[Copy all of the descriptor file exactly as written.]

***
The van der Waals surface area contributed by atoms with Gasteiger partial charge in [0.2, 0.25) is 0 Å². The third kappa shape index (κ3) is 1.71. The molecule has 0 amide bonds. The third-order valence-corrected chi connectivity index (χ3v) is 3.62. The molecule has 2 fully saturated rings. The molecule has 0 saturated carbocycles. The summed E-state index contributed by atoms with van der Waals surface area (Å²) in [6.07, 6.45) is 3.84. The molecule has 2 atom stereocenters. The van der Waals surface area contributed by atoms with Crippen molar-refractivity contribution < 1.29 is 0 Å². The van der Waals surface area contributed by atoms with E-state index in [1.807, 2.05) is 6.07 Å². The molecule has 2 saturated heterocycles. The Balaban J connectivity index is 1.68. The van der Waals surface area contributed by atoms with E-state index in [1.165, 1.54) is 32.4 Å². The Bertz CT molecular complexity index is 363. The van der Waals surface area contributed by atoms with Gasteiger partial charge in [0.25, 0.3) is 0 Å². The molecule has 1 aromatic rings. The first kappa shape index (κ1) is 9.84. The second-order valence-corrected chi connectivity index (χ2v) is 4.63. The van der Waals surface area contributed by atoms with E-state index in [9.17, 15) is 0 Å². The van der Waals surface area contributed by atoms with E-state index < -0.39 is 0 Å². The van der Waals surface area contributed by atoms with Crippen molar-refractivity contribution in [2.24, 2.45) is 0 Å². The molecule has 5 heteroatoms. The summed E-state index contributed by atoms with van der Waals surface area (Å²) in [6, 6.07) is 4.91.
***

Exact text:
The van der Waals surface area contributed by atoms with Gasteiger partial charge in [0.2, 0.25) is 0 Å². The third kappa shape index (κ3) is 1.71. The molecule has 0 amide bonds. The third-order valence-corrected chi connectivity index (χ3v) is 3.62. The molecule has 2 fully saturated rings. The molecule has 0 saturated carbocycles. The summed E-state index contributed by atoms with van der Waals surface area (Å²) in [6.07, 6.45) is 3.84. The molecule has 2 atom stereocenters. The van der Waals surface area contributed by atoms with Crippen molar-refractivity contribution < 1.29 is 0 Å². The van der Waals surface area contributed by atoms with E-state index in [1.807, 2.05) is 6.07 Å². The molecule has 2 saturated heterocycles. The Balaban J connectivity index is 1.68. The van der Waals surface area contributed by atoms with E-state index in [1.165, 1.54) is 32.4 Å². The Bertz CT molecular complexity index is 363. The van der Waals surface area contributed by atoms with Gasteiger partial charge in [0.25, 0.3) is 0 Å². The molecule has 1 aromatic rings. The first kappa shape index (κ1) is 9.84. The second-order valence-corrected chi connectivity index (χ2v) is 4.63. The van der Waals surface area contributed by atoms with E-state index in [9.17, 15) is 0 Å². The van der Waals surface area contributed by atoms with E-state index < -0.39 is 0 Å². The van der Waals surface area contributed by atoms with Crippen molar-refractivity contribution in [2.24, 2.45) is 0 Å². The molecule has 5 heteroatoms. The summed E-state index contributed by atoms with van der Waals surface area (Å²) in [6, 6.07) is 4.91.